1956, Marion Hargrove, ''The Girl He Left Behind: Or, All Quiet in the Third Platoon'', page 129:
- Andy picked up his two grenades and followed the line into the pits. The apples felt strangely heavy in his hands, and when he looked at them one was as ugly and lethal-looking as the other.
1975, C. W. Smith, ''Country Music'' IX, 256:
- A peasant blouse that showed the tops of those lovely little apples.
2008, Harald Kleinschmidt, ''Ruling the Waves'', Bibliotheca Humanistica & Refo
- Contrary to Henricus Martellus, Behaim included the tropics his globe.... Evidently, there was no space for a Fourth Continent on Behaim's apple, although some recollection of the Catalan map seems to lie behind the shape of southern Africa.
The ball in baseball. (defdate)
When smiling, the round, fleshy part of the cheeks between the eyes and the corners of the mouth.
The Adam's apple.
1898, Hugh Charles Clifford, ''Studies in Brown Humanity: Being Scrawls and Smudges in Sepia, White, and Yellow'', page 99:
- The sweat of fear and exertion was streaming down his face and chest, and his breath came in short, tearing, hard-drawn gasps and gulps, while the apple in his throat leaped up and down ceaselessly (..)
1922, Henry Williamson, ''Dandelion Days'', page 113:
- Elsie went away with her parents to Belgium and the convent-school on the twelfth, and as they left The Firs in the battered station cab surrounded by boxes and trunks, Willie could not speak. The apple in his throat rose and remained there (..)
1999, Liam O'Flaherty, ''The Collected Stories'', Wolfhound Press (IE) ((ISBN))
- The apple in his neck was hitting against his collar every time he drew breath and he tore at his collar nervously.
2005, Sandra Benitez, ''Night of the Radishes'', Hyperion ((ISBN))
- The apple in his neck bobbles as he gulps. “You've got to be kidding.” “No, I'm not. Your inheritance amounts to maybe three hundred thousand dollars."
2020, George R. R. Martin, ''A Storm of Swords'', Bantam ((ISBN)), page 959:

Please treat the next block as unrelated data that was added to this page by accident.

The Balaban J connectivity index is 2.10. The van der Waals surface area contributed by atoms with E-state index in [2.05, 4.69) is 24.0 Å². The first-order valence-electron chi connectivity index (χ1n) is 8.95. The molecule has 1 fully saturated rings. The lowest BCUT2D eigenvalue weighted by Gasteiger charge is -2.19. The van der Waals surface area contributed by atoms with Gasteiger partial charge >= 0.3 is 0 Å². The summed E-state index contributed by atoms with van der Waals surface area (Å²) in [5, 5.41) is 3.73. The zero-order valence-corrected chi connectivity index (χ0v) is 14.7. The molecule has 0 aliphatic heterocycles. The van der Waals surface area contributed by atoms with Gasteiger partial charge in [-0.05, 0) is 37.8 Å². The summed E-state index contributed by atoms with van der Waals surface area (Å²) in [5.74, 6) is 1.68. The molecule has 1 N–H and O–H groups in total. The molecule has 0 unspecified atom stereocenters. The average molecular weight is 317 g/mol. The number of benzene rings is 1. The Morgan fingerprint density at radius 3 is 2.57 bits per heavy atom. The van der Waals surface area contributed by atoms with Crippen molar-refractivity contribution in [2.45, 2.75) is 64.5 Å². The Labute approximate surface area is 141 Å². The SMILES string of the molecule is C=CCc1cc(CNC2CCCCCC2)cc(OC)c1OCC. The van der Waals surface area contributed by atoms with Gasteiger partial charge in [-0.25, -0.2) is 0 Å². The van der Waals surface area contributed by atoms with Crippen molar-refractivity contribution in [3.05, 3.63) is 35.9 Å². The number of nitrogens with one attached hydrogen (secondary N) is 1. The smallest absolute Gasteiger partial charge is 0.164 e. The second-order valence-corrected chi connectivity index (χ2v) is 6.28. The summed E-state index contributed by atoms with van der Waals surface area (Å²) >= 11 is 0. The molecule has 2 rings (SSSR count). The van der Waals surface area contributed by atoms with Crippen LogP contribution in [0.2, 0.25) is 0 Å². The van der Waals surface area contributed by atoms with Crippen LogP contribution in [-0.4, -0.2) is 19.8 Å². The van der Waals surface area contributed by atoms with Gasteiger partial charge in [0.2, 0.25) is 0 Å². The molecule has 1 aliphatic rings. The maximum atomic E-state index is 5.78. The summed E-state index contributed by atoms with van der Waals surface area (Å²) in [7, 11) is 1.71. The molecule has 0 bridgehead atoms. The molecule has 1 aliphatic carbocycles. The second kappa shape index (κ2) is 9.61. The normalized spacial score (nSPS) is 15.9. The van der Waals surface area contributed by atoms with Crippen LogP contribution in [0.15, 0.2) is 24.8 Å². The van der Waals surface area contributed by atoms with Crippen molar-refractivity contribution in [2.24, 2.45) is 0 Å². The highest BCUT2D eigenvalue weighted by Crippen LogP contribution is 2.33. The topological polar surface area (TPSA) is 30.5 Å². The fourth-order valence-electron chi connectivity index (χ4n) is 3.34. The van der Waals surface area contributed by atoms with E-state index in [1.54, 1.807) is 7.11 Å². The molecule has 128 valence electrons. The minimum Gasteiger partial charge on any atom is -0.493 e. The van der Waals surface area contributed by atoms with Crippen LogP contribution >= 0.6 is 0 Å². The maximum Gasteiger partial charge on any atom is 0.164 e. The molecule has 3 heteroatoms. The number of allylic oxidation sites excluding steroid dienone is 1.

- If the Hound had not been moving, the knife might have cored the apple of his throat; instead it only grazed his ribs, and wound up quivering in the wall near the door. He laughed then, a laugh as cold and hollow as if it had come from the bottom of a deep well.
(RQ:Milton Paradise Lost)
1976, (w), "Song for Sharon":
- Sharon you've got a husband
- And a family and a farm
- I've got the apple of temptation
- And a diamond snake around my arm
(quote-book)|title=The White Witch|passage=Woman ate the apple, and discovered sex, and lost all shame, and lift up her fig—leaf, and she must suffer the pains of hell. Monthly.
2000 P. A. Thomas, ''Trees: Their Natural History'', page 227:
- This allows a weak plant to benefit from the strong roots of another, or a vigorous tree (such as an apple) to be kept small by growing on 'dwarfing rootstock'.
1977, ''New Scientist'' (volume 74, page 764)
- Because of overcrowding, many a CB enthusiast (called an "apple") is strapping an illegal linear amplifier ("boots") on to his transceiver ("ears") (..)
To make or become apple-like.
To form buds, bulbs, or fruit.
1601 (1634), Philemon Holland (translator), ''Pliny'', II, page 98:
- Either they floure, or they apple or els be ready to bring forth fruit.
1796 (1800), Charles Marshall, ''Gardening'', page 245:
- The cabbage turnep is of two kinds; one apples above ground, and the other in it.